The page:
This is where it gets interesting. The intertwining of technology and capital with social networks was studied extensively by Dr Ted Zoller, who studied the density of social networks as related to raising money for new ventures. He pioneered a dealmaker’s algorithm, where dealmakers are those that have equity in three or more companies concurrently. Through examining places in the US, he found that those with a cohesive social capital network of serial entrepreneurs and serial investors tend to build an economy that creates new firms.
In deconstructing the makeup of any new venture, Dr Zoller emphasizes a Stochastic Venture Model for new business ventures (which is also relevant in a time of transformation) with five ‘M’s: meaning, market, model, management, and money. The following is a quick explanation with some context for today’s environment:
The Five Ms
Meaning: This is the value proposition for any new venture. This is typically the identification of some sort of pain point and a solution that resolves it.
Market: This is a customer development phase where a new venture seeks to determine if there is a pull for their solution, if there is a market validation (perhaps competition), if there is a logical segmentation to pursue, and lastly if how to differentiate and go to market (a beachhead).
Model: Business models of the past are changing, and there is a need to re-think how and where revenue can be made. The Harvard Business Review concisely summed the differences below.
Management: On the non-technical side of the management part of the equation, there is a fundamental need for a leadership that can exemplifies the following five skills: innovative and adaptive thinking, virtual collaboration and social intelligence, the ability to work across disciplines, literacy in different types of media, and computational thinking and analytics.
On the technical side, especially as a company seeks to develop a new product, there are new decision frameworks to work through in IoT; here is a product roadmap in practice. It is important for leadership to have good fundamental understanding of the entire stack with expertise in at least one layer in the stack, to have good understanding of how to shepherd processes, and to understand the big picture of where the product fits. All points are weighted equally, however, the last point is helpful as an organisation uses modern methodologies (like Agile, Scrum, rapid prototyping, and so on) in their feedback loop to find a fit between product and market.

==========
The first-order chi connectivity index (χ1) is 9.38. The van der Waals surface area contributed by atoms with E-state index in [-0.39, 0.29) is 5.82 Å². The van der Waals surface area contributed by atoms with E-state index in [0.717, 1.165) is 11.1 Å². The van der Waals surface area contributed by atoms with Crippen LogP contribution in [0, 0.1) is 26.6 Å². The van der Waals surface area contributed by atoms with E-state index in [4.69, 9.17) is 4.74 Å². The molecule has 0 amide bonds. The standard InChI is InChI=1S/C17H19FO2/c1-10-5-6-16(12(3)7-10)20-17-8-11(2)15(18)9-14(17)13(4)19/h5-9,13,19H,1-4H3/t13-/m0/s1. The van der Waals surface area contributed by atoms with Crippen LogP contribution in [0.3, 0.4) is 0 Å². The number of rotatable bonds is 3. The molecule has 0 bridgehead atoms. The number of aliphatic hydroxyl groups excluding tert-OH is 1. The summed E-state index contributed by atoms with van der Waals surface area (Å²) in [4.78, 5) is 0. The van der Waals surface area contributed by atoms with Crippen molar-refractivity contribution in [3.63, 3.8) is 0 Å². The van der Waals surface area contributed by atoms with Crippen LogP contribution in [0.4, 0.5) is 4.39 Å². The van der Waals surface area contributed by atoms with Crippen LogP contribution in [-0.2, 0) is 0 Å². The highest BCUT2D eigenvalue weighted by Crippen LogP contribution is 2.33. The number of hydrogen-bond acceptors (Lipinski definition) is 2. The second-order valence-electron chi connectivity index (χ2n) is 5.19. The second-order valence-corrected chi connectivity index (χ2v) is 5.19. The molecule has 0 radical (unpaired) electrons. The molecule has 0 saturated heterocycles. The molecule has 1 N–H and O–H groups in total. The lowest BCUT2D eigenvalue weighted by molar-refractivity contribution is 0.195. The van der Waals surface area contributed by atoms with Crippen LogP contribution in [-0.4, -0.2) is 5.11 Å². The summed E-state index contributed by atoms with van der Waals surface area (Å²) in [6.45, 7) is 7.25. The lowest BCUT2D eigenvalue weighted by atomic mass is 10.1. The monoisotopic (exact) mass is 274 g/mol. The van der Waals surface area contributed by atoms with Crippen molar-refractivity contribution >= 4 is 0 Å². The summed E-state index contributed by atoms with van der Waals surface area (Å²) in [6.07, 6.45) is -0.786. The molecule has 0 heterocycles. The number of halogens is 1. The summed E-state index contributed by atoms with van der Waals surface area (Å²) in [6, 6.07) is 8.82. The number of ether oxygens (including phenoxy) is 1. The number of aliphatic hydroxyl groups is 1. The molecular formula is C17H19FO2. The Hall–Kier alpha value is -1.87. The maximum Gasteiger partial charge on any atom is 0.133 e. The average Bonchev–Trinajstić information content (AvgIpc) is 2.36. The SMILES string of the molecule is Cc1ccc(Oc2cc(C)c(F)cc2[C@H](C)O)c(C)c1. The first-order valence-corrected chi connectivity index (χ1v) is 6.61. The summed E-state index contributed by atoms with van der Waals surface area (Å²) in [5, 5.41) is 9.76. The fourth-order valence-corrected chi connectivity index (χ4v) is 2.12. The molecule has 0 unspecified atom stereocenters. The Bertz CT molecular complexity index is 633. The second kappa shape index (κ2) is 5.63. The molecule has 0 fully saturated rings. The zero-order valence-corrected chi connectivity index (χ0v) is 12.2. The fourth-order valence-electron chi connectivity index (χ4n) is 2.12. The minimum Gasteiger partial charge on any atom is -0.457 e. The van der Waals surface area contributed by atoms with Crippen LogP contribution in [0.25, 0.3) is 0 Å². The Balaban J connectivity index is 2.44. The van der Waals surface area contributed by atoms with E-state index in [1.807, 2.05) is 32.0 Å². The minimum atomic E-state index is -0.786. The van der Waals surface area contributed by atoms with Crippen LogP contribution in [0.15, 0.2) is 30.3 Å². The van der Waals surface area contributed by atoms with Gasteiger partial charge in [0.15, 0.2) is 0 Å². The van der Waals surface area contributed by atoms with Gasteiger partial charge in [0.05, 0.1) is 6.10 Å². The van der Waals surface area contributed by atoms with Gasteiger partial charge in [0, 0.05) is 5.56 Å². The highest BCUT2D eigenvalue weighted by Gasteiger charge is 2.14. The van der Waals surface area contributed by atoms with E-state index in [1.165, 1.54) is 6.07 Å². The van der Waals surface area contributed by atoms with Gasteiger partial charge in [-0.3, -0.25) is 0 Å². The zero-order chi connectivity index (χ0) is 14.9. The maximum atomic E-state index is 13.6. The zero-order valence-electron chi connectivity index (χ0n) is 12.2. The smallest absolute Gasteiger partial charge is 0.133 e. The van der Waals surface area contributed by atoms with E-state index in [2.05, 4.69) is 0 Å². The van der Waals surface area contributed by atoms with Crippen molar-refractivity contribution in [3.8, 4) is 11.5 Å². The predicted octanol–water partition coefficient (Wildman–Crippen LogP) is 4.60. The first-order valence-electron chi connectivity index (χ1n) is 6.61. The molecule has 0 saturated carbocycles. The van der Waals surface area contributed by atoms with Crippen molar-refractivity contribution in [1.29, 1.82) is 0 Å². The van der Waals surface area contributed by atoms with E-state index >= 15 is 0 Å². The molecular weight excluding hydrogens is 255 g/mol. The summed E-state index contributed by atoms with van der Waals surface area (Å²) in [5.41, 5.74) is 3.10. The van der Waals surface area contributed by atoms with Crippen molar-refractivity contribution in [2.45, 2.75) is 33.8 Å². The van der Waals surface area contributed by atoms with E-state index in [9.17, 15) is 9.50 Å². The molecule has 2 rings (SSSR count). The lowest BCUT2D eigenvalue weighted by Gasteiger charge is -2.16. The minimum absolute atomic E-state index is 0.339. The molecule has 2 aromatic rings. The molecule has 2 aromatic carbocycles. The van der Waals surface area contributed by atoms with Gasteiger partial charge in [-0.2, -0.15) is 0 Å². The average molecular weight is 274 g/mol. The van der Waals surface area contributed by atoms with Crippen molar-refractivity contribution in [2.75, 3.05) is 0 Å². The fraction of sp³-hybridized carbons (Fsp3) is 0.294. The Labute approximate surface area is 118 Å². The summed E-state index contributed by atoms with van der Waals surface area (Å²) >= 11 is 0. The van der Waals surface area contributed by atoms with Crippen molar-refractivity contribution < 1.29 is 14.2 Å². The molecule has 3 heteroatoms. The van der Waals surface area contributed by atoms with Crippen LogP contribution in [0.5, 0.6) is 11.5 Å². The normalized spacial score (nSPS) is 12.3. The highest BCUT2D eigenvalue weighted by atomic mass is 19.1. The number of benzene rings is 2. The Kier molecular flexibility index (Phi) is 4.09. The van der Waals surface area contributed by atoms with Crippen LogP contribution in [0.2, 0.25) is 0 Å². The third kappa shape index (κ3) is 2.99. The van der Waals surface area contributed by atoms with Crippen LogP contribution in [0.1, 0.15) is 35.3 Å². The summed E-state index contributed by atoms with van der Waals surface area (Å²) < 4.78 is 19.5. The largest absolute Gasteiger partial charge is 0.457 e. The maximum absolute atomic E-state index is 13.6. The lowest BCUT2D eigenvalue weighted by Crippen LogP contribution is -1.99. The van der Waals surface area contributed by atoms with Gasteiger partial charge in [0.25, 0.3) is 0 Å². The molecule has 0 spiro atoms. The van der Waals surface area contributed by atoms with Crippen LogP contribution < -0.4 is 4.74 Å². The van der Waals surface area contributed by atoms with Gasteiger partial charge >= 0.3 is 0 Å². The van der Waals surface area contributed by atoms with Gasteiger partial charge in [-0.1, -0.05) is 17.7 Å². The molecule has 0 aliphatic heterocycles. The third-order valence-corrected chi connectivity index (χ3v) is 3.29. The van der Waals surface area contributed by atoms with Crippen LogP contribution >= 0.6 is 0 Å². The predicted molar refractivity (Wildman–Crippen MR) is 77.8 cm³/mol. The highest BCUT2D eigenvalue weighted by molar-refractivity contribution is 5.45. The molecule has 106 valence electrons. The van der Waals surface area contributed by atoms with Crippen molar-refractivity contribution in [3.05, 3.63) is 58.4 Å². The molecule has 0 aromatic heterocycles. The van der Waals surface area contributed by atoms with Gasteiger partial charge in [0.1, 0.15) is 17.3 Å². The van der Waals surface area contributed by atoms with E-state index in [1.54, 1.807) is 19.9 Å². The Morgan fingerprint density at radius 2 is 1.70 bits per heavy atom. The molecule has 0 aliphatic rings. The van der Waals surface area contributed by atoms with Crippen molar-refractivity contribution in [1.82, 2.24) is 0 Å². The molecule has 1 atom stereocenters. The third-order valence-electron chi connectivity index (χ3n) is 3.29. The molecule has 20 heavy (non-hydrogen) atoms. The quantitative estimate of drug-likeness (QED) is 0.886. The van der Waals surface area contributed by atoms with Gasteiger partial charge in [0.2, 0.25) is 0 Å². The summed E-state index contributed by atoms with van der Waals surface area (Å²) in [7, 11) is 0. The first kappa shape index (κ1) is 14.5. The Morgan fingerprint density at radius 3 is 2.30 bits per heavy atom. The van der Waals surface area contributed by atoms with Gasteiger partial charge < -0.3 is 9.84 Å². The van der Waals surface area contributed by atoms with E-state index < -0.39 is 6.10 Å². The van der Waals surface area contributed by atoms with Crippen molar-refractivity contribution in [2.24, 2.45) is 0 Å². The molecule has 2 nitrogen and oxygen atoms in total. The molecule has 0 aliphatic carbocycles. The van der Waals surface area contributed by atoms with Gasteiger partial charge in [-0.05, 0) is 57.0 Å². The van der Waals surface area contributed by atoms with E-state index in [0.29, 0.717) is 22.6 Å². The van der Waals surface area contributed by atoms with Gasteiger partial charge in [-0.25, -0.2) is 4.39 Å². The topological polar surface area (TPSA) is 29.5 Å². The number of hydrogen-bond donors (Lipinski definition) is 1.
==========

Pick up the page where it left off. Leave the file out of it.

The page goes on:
Money: There are two parts to this: first, how a new venture will actually make money; second, new venture financing to launch (i.e. conventional, bootstrap, strategic, angels, venture, institutional, and so on). To take two important types of available sources of capital – corporate cash in the S&P 500 was at $1.456trn as of the end of the second quarter of 2016 and private equity fundraisings in 2016 set an all-time record at just under $1trn. Importantly, this is not to say that $2.5trn is available for innovation, as some will certainly go toward market consolidation activities and other similar things. But it is astounding nonetheless to see such high levels of capital available for deployment in general.
… and the Sixth
There is a sixth, bonus ‘M’ is maturity: it relates to a market incumbent doing a new venture and the management team’s experience (examples would be GE Digital for a new venture, and Otto (the former Google self-driving car team) for experience management). ‘Maturity’ also refers to where a new venture lives and exists on a particular path. If a new venture lives in a large organisation, all of the previous 5 Ms have a slightly different look compared to a new startup that is trying to launch a venture. Maturity refers to a point in the journey where the venture is on a spectrum from immature to mature – if it has been around for a while and gained momentum and grown, it is closer to mature and the 5 Ms might feel different than if new.